Hundreds of thousands of people - mostly students - have taken to the streets in France for a second week of protests against the controversial new employment contracts. Caroline Wyatt has been considering whether they might be the symptom of a greater malaise in French society.
"To the barricades!" is the cry heard again on the streets of France, as they ring to the sound of student chants.
The crisp early springtime air on the Left Bank is filled once more with the heady scent of revolution, black coffee and Gauloises.
Anger is focused on a new job contract to tackle chronic unemployment
A delicious sense of people power has gripped the French and most of all, the students I mingled with a few days ago as they marched arm in arm through the boulevards of Paris, shouting their anger with the government.
To the barricades, they went, these revolutionaries, to fight for their rights - to pensions, mortgages and a steady job.
Such odd revolutionaries. No heartfelt cry to change the world, but a plea for everything to stay the same.
For France to remain in its glorious past: a time of full employment and jobs for life - a paternalistic state to take care of them from cradle to grave.
Cause and effect
So what brought this on? On the surface, a new youth employment contract, aimed at helping young people get their first job - no easy task in a country with 10% unemployment, but almost one in four out of work among the young.
It's a contract that would allow employers to take a chance, to hire a youngster in the knowledge that the trial period could be up to two years long, and the normal French restrictions on firing would not apply.
But scratch the surface and it is a far wider issue. The trouble with France has been brewing for decades.
In an echoing stone courtyard at Paris University, Marion and other students are making banners to carry on their march.
"Mr Villepin, you are not the king", they read, a reminder of what happened to France's aristocracy after people power won out in times gone by.
"I haven't studied hard to get nothing at the end of it," says Marion, with indignation. "I've earned the right to a secure job."
A secure job like the one her parents and grandparents enjoyed.
A recent survey suggested that for most of the young in France, the real dream is to become a civil servant - a fonctionnaire. To work in government offices with regular hours, long holidays, and a 35 hour working week.
One teacher looks on with an indulgent smile. English professor Jenny Lowe took to the barricades herself in May 1968.
She remembers the romance of it all, the joy as the workers joined in the revolt the students had begun against an ageing right-wing president and a government they despised.
All it could take is one careless spark for this howl of existential anxiety to explode
"We thought anything was possible then," she says, "but these days, it's rather different," she gestures at her students.
And Jenny Lowe is right. As the world around them changes at a baffling rate, her students want the old certainties back - but these are certainties France can no longer guarantee.
No country and no government could. Yet the belief in an all-powerful government is a very French creation, an attachment that goes deep.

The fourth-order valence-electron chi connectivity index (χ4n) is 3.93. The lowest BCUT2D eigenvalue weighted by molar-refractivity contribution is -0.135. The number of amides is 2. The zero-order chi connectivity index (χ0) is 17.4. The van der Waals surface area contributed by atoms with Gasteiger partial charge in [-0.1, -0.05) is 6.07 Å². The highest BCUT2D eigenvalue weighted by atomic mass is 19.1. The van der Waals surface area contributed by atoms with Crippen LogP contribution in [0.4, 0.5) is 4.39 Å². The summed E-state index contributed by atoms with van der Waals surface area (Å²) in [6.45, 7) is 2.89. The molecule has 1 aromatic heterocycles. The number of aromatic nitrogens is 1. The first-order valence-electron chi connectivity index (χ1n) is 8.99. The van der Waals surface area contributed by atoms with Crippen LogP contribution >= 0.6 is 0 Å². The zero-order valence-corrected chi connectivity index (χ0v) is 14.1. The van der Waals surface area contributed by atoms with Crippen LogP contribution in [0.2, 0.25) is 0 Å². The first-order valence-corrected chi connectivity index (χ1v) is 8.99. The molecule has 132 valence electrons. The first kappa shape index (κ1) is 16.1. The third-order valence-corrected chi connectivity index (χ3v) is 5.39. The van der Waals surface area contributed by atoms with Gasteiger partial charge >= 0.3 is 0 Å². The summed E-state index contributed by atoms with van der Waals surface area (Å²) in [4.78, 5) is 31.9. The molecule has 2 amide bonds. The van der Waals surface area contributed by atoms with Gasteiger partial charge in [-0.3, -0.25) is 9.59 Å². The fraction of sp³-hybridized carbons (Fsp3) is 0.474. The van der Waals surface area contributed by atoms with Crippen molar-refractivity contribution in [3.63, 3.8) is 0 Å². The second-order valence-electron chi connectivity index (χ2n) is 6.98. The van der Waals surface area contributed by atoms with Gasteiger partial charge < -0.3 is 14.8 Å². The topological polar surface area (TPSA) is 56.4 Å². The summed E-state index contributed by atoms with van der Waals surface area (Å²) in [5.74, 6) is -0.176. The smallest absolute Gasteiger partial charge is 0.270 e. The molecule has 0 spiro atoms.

"The government must create jobs," Victor, an economics student tells me as he prepares to march again.
He will walk alongside his parents at the next protest, the first time the family has demonstrated together since 1995.
That is when the young Victor was taken for his first taste of people power - then the French got rid of Prime Minister Alain Juppe and his plans for economic reform.
Mr Juppe's latest successor Dominique de Villepin is receiving conflicting advice from his own MPs on what to do next to avoid the same fate.
Hold firm, say some. We need a French Margaret Thatcher right now. Give in, others advise, listen to the streets because in France you cannot govern without them.
And it is true that politically, a war has begun for the very soul of France, to decide how it faces the future.
The left here senses a weakened president, and a prime minister perhaps mortally wounded by his battle with cabinet rival Nicholas Sarkozy for the ultimate prize - the nomination for the presidency next year.
De Villepin, say his foes, is ready to drag down France to achieve his ambition: gaining the Elysee Palace.
And France today does feel like a tinder box, a nation dancing on a volcano - just as it did in the troubled suburbs last year.
As the students march, the "casseurs" or hooligans are gathering again, but this time in the heart of the city.
The employment law is Dominique de Villepin's pet project
Last week they indulged in an orgy of violence near the Sorbonne on the Left Bank, the intellectual heart of Paris.
All it could take is one careless spark for this howl of existential anxiety to explode.
And yet, Paris still feels like the Paris of old. The front page of Paris Match carried an iconic photograph.
Shot on a slow exposure, as if smudged by moonlight, a couple dance near the River Seine.
Behind them is a row of riot police, shields aloft, like a guard of honour.
The girl's long hair fans out in the evening air as she is twirled around in a late-night last waltz, by a young Frenchman with a smile and his arm around her waist.
And just faintly, comes the echo of May 1968 and a reminder that in France, even revolution for a mortgage and a pension has its own mysterious allure.
Caroline Wyatt reports on France's political crisis and the position of Prime Minister Dominique de Villepin for BBC Radio 4's new series Profiles, which looks at people in the news. Hear the programme on Saturdays at 1900 GMT (repeated on Sunday at 1740 GMT)
From Our Own Correspondent was broadcast on Saturday, 25 March, 2006 on BBC World Service. Please check the programme schedules for World Service transmission times.